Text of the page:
Myanmar’s junta government, which has been condemned and sanctioned by the international community for overthrowing a democratically elected government and committing widespread human rights abuses, has sought refuge in China and Russia for military support.
To that end, Irrawaddy News reported that several FTC-2000G medium-range fighter jets had been ordered by the Myanmar Air Force from China, a major arms supplier to the Southeast Asian country.
According to the report, about eight Air Force pilots, eight technicians and at least two armaments officers traveled to China via Kunming in June. The development comes a week after the United States imposed additional sanctions on the junta government and associated individuals.
The pilots, who were part of the team that visited China earlier this year, are known for piloting the F-7 interceptor, the A-5 bomber and the K-8W trainer and light attack aircraft for the much-needed air force to fly from Myanmar to modernization.
The Myanmar Air Force’s aging F-7 and A-5 will be replaced by Beijing’s modern FTC-2000G jet fighters. It is important to note that Burma acquired both hunters from China.
In addition, Myanmar was the first country to purchase the JF-17 Thunder, a multirole fighter aircraft jointly produced by Pakistan and China in 2015.
According to people familiar with the acquisition of the new FTC-2000G jet, once the new planes are delivered to Myanmar, they are expected to be based at Namsang Air Force Base in Shan State.
China has not only armed fighters, but also Myanmar’s ground and naval forces openly and through other means. For example, the EurAsian Times previously reported that the Myanmar Navy had commissioned a diesel-electric submarine that had previously served with the Navy of the People’s Liberation Army of China.
To circumvent Beijing’s ban on certain arms purchases, Myanmar hoped to buy air-to-surface missiles from Pakistan for its JF-17 fighter jets earlier this year.
Reports in Indian media had suggested that the isolated country was in talks with Islamabad to buy 60mm and 81mm mortars, M-79 grenade launchers and heavy machine guns.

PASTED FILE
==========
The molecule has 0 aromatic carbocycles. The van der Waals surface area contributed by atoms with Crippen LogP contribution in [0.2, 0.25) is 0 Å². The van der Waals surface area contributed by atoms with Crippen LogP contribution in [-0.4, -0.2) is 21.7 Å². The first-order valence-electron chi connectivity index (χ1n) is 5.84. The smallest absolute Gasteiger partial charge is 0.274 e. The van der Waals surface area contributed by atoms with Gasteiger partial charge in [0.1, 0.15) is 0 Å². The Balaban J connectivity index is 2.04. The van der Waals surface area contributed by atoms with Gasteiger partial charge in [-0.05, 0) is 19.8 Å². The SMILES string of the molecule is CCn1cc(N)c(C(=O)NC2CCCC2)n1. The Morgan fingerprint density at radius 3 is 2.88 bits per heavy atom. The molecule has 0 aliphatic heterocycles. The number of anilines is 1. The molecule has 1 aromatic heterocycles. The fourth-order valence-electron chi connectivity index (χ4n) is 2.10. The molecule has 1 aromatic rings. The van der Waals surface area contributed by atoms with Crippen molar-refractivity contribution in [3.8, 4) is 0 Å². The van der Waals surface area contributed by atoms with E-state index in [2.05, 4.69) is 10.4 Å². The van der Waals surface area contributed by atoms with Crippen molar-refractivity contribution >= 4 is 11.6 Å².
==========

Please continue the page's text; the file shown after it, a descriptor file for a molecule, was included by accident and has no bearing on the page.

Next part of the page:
In addition to China, Russia is also preparing the Southeast Asian country for war.
In mid-July, Russia delivered the first two of six Sukhoi Su-30SME multirole fighter jets ordered by Myanmar. Moscow also sent several technicians and trainers to support the Myanmar Air Force throughout the warranty period.
After a coup, Myanmar jailed famous political figures such as Aung San Suu Kyi. He is accused of genocide against the Rohingya community in Rakhine State. The country is in a civil war-like situation, with the junta government using excessive force to decimate the opposition.
According to a report by Thomas Andrews, a former US congressman who serves as the nation’s independent human rights expert, Beijing supplied the military junta with fighter jets and armored vehicles. The arming of the junta military was carried out despite the knowledge that this armament was used to attack citizens and carry out full-blown genocide. The recent deal is therefore significant.
Myanmar’s acquisition of FTC-2000G
FTC-2000G is an advanced light multi-role trainer and fighter aircraft developed and manufactured by Guizhou Aviation Industry Corporation (GAIC) under the leadership of China State-owned Aerospace and Defense Enterprise Aviation Industry Corporation of China (AVIC).
The aircraft is the export variant of the Guizhou JL-9, popularly known as the FTC-2000 trainer/combat aircraft, currently in service with the People’s Liberation Army Air Force (PLAAF) and the People’s Liberation Army Navy (PLAN).
The locally produced multi-role fighter aircraft can switch seamlessly between the role of a fighter jet and a trainer depending on mission requirements.
Up to seven hardpoints are integrated under the wings and fuselage section of the FTC-2000G aircraft to accommodate a variety of ammunition. The jet can be equipped with bombs, rockets and missiles. It can carry up to three tons of weapons in a single operation, which is quite an achievement.
The multi-role trainer/fighter also features electronic warfare tools and reconnaissance pods to take part in desired missions. Powered by a state-of-the-art next-generation engine, the FTC-2000G light multi-role trainer and fighter aircraft can fly at a top speed of 1,470 km/h (1.2 Mach). It can travel a distance of 1,650 kilometers without air supply.
The FTC-2000G aircraft provides armed forces with a formidable platform on the battlefield, combining training capabilities with attack and combat capabilities. It can replace the second-generation aircraft currently in service, including the Alpha Jet, FT-7 trainer, F-7 fighter jet and A-5 aircraft.
The aircraft conducts pilot flight training, air surveillance, patrol missions, reconnaissance, electronic warfare, close-range air support and air escort missions. As the Myanmar Air Force acquires new advanced fighter aircraft, it makes sense to purchase a trainer aircraft that can also perform combat duties.